Are people “rational”?

Sometimes I wonder if statements like these — “many people pour years of their lives and love into projects which are absurd on the face of it and could be revealed as such within seconds” — describe most human behavior better than appeals to purposeful, optimizing “rationality.”

10 thoughts on “Are people “rational”?”

  1. If all humans followed an “optimal” strategy for a given situation, we’d all act the same in that situation. If we all acted the same every time, we wouldn’t be able to adapt to changes in those situations. Is it possible that localized irrational behavior is a survival strategy for our species?

    If 10% of crazies are actually hidden geniuses, is it worth supporting all crazies? The history of Homo Sapiens seems to say “Yes!”

  2. I think this behavior can be rationalized. I mean it can be described as a policy function from an optimization problem. That rationalization shouldn’t be confused with a description of that behavior, though.

    In fact people are programmed to either follow their bliss (if they’re a “crazy”, swong) or to do what they think they should (because they’re following norms learned from their parents, their friends or in school).

    I think this distinction is important for understanding “out of equilibrium” behavior.

  3. Oh, swong, if people’s preferences are different, (or if wealth is unequally distributed) then their optimal behavior would be different too.

    Geniuses (and crazies) might make people worse off. For every Bill Gates there’s an Neils Bohr. (Yes, I’m trying to be funny.)

  4. Jared Diamond (of Guns, Germs, and Steel fame) among others has asserted that the shift from a hunter/gatherer lifestyle to an agrarian lifestyle has been the worst mistake ever made by our species.

    I’ll agree that “rationality” can vary based on preferences. Place two people with very different sets of norms in identical situations, and they make make opposite choices. Both sets of choices can be called rational, when taken from the viewpoint of the individuals. We declare one of them crazy because their preferences are at a tangent to the majority set of preferences.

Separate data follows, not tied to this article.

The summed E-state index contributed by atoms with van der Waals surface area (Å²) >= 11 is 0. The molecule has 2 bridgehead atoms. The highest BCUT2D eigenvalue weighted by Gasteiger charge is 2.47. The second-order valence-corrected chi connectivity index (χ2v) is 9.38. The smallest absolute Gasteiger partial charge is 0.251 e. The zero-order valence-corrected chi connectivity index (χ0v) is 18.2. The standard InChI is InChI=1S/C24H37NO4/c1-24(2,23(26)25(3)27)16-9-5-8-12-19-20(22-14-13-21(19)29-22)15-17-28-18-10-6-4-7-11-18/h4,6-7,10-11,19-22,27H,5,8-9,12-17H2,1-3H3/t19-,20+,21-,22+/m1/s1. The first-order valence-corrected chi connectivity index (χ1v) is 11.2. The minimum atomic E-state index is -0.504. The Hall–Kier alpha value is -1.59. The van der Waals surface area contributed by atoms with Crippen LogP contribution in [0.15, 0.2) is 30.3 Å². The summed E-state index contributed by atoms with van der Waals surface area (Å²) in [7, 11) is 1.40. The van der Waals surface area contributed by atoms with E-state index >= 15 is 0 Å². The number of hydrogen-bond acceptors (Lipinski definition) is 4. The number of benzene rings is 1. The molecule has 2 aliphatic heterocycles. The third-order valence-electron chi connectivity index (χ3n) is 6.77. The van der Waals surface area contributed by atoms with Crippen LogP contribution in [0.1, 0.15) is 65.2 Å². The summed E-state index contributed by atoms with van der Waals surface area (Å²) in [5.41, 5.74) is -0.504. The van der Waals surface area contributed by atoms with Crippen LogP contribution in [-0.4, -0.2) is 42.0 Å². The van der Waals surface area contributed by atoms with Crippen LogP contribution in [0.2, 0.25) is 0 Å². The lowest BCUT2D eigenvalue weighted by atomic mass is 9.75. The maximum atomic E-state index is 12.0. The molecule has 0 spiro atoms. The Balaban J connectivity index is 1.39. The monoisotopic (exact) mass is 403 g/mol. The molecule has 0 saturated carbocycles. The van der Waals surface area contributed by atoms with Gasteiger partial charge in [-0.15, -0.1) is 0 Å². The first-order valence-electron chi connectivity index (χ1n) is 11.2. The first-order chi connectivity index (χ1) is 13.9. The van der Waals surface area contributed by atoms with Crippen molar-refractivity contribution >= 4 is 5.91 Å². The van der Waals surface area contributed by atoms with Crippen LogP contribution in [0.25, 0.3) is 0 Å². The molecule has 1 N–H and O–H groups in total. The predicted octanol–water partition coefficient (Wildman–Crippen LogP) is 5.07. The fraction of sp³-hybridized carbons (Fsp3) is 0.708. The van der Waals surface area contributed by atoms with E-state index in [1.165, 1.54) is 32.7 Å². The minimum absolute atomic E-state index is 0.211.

An individual with a long term strategy might ignore short term “bliss” preferences to serve longer goals (I’ll just link this instead of going into a lengthy explanation). Each ridicules the other. As far as survival strategies go, maybe this (heh heh) might have some truth to it.

  5. From the text of your original post, it sounds like you’re using the terms “optimization” and “rationality” with specific, almost mathematical definitions.

  6. Maybe, but I think the important point is does “rationality” describe behavior in fact or does “rationalization” just produce similar descriptive results. Its the positive versus descriptive economics debate.

    Rationalizing behavior is interesting, but it has its limits. When people are in new situations or in situations were learning from mistakes is hard or in situations were norms are especially salient, then rationalization might not work, even positively, to describe behavior.

    I think economists should study these situations, but we shouldn’t expect models of rationalization to help us understand them. At the same time, economists never, ever break out of rationalizing models.

    (BTW, “positive” and “descriptive” are technical terms, but I’m knee-deep in this shit and I’m having a hard time coming up with more intuitive terms. The basic idea is that positive economics doesn’t care about what’s going on in people’s heads; it just cares about predicting behavior correctly. Descriptive economics would have models that mimic peoples actual decision making processes. Milton Friedman famously argued that economists should only care about positive economics.)

  7. It seems as though positive economics would help neutralize any cultural bias on the part of the observer. On the other hand, it seems as though descriptive economics would help more in making policy decisions. Can descriptive models explain things like risk compensation?

  8. Funny that; this is another area I’m interested in. The current so-called rational expectations models are bad at describing behavior and most think it has to do with the way people handle risk.

    I think we’ve pretty much wrapped up my dissertation. Anything else you want to do this afternoon?

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